Cover image for Cat in glass, and other tales of the unnatural
Cat in glass, and other tales of the unnatural
Etchemendy, Nancy.
Personal Author:
First edition.
Publication Information:
Chicago : Cricket Books, [2002]

Physical Description:
182 pages ; 22 cm
The flat-brimmed hat -- Clotaire's balloon -- The lily and the weaver's heart -- Cat in glass -- Lunch at Etienne's -- The sailor's bargain -- The Tuckahoe -- Shore leave blacks.
Reading Level:
840 Lexile.
Program Information:
Accelerated Reader AR UG 5.5 8.0 75341.

Reading Counts RC High School 7.1 14 Quiz: 33009 Guided reading level: NR.
Format :


Call Number
Material Type
Home Location
Item Holds
X Young Adult Fiction Popular Materials-Young Adult

On Order



This gripping collection includes eight tales of the weird and otherworldly from the first two-time winner of the Bram Stoker Award in the children's category--for Bigger Than Death in 1998 and for The Power of Un in 2000.

Reviews 2

Booklist Review

Gr. 8^-12. The eight tales in this eerie collection aren't for the faint of heart. "Lunch at Etienne's" is narrated by a woman who doesn't seem to realize that she is surrounded by death. "Cat in Glass," about a mysterious, malevolent sculpted cat that commits gruesome murders, is told from the point of view of its frightened, bewildered owner. Then there's "The Sailor's Bargain," a captivating story about an orphan whose haunting dreams lead to stark revelation of another life, and "The Lily and the Weaver's Heart," in which one-eyed Jacinth dares to take her place in a world that has been cruel to her and undertakes a risky journey usually reserved for the able-bodied men of her culture. Not all the stories are as good as these, but in the best stories, Etchemendy competently manipulates suspense with interesting plots and unusual characters. These rather dark tales will appeal mostly to horror fans. --Anne O'Malley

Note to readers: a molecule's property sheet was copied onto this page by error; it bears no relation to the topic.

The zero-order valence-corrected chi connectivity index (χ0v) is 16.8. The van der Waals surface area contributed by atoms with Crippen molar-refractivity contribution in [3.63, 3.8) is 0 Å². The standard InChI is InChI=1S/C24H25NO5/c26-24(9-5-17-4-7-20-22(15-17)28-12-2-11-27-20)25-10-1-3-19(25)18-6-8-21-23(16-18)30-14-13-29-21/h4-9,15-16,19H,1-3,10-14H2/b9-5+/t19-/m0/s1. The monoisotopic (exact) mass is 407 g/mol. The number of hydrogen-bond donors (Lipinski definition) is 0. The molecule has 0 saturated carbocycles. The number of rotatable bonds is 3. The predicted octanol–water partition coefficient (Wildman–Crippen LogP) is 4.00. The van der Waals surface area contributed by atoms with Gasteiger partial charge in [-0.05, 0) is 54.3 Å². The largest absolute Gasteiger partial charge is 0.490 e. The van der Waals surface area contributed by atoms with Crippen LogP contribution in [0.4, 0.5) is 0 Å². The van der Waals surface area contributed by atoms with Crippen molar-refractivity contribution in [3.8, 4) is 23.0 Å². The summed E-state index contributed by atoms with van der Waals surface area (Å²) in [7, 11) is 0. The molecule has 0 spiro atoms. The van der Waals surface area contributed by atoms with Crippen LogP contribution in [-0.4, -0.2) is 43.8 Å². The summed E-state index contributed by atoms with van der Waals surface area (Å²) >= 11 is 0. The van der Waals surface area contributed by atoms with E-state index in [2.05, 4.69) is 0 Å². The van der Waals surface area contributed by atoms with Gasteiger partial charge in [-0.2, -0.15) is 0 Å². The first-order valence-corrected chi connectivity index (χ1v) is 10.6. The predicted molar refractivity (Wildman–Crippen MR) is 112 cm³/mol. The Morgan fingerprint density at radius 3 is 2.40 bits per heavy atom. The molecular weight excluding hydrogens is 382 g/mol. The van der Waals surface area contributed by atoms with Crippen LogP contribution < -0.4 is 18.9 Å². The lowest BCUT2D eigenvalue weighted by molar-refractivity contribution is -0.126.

School Library Journal Review

Gr 9 Up-These brief forays into horror, science fiction, fantasy, and mysticism are instantly engrossing without being gratuitously gross. The subject matter and language are sophisticated enough for adults but will grip adolescents every bit as firmly as stories by Stephen King or Dean Koontz. "Cat in Glass" conjures up nightmarish images of violence, insanity, and bloodshed; others, like "Shore Leave Blacks" and "The Lily and the Weaver's Heart," transport readers through time to plausible alternative realities and end on high notes. The author's tone and narrative style are fresh and unique. Of the eight page-turning tales, the most riveting is "Lunch at Etienne's," in which a sheltered society housewife retreats into a fragile state of denial at the onset of a horrifying postapocalyptic nuclear winter, refusing to accept that the friend she has just met for lunch is a corpse. Some selections include coarse language and disturbingly graphic descriptions, but Etchemendy uses them only when they truly contribute to plot progression or character development. While not for the faint of heart, these masterfully rendered, absorbing tales will be impossible for even reluctant readers to put down.-Catherine Threadgill, Charleston County Public Library, SC (c) Copyright 2010. Library Journals LLC, a wholly owned subsidiary of Media Source, Inc. No redistribution permitted.